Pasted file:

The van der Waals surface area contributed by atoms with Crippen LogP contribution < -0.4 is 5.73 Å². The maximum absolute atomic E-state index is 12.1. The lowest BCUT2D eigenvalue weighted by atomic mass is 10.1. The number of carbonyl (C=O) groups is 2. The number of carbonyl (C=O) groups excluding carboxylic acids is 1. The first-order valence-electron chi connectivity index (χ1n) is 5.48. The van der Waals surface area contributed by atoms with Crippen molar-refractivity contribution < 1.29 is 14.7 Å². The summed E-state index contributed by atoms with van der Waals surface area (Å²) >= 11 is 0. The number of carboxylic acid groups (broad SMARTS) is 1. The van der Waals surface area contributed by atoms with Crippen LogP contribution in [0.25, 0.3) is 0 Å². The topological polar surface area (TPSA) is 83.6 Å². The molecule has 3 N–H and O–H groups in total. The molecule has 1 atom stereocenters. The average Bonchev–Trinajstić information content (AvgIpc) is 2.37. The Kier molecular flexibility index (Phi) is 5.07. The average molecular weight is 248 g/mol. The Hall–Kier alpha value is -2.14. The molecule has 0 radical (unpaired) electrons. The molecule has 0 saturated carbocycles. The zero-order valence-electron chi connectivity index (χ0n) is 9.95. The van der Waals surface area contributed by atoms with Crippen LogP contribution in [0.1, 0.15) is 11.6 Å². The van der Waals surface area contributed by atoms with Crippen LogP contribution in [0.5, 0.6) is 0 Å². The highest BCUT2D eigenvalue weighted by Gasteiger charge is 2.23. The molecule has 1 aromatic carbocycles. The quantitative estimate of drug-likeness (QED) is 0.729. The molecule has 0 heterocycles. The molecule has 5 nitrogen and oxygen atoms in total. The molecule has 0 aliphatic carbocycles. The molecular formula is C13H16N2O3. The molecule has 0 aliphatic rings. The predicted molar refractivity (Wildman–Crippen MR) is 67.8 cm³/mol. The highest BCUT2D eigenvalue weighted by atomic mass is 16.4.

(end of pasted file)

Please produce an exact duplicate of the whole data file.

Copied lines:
The van der Waals surface area contributed by atoms with Crippen LogP contribution < -0.4 is 5.73 Å². The maximum absolute atomic E-state index is 12.1. The lowest BCUT2D eigenvalue weighted by atomic mass is 10.1. The number of carbonyl (C=O) groups is 2. The number of carbonyl (C=O) groups excluding carboxylic acids is 1. The first-order valence-electron chi connectivity index (χ1n) is 5.48. The van der Waals surface area contributed by atoms with Crippen molar-refractivity contribution < 1.29 is 14.7 Å². The summed E-state index contributed by atoms with van der Waals surface area (Å²) >= 11 is 0. The number of carboxylic acid groups (broad SMARTS) is 1. The van der Waals surface area contributed by atoms with Crippen LogP contribution in [0.25, 0.3) is 0 Å². The topological polar surface area (TPSA) is 83.6 Å². The molecule has 3 N–H and O–H groups in total. The molecule has 1 atom stereocenters. The average Bonchev–Trinajstić information content (AvgIpc) is 2.37. The Kier molecular flexibility index (Phi) is 5.07. The average molecular weight is 248 g/mol. The Hall–Kier alpha value is -2.14. The molecule has 0 radical (unpaired) electrons. The molecule has 0 saturated carbocycles. The zero-order valence-electron chi connectivity index (χ0n) is 9.95. The van der Waals surface area contributed by atoms with Crippen LogP contribution in [0.1, 0.15) is 11.6 Å². The van der Waals surface area contributed by atoms with Crippen LogP contribution in [0.5, 0.6) is 0 Å². The highest BCUT2D eigenvalue weighted by Gasteiger charge is 2.23. The molecule has 1 aromatic carbocycles. The quantitative estimate of drug-likeness (QED) is 0.729. The molecule has 0 heterocycles. The molecule has 5 nitrogen and oxygen atoms in total. The molecule has 0 aliphatic carbocycles. The molecular formula is C13H16N2O3. The molecule has 0 aliphatic rings. The predicted molar refractivity (Wildman–Crippen MR) is 67.8 cm³/mol. The highest BCUT2D eigenvalue weighted by atomic mass is 16.4.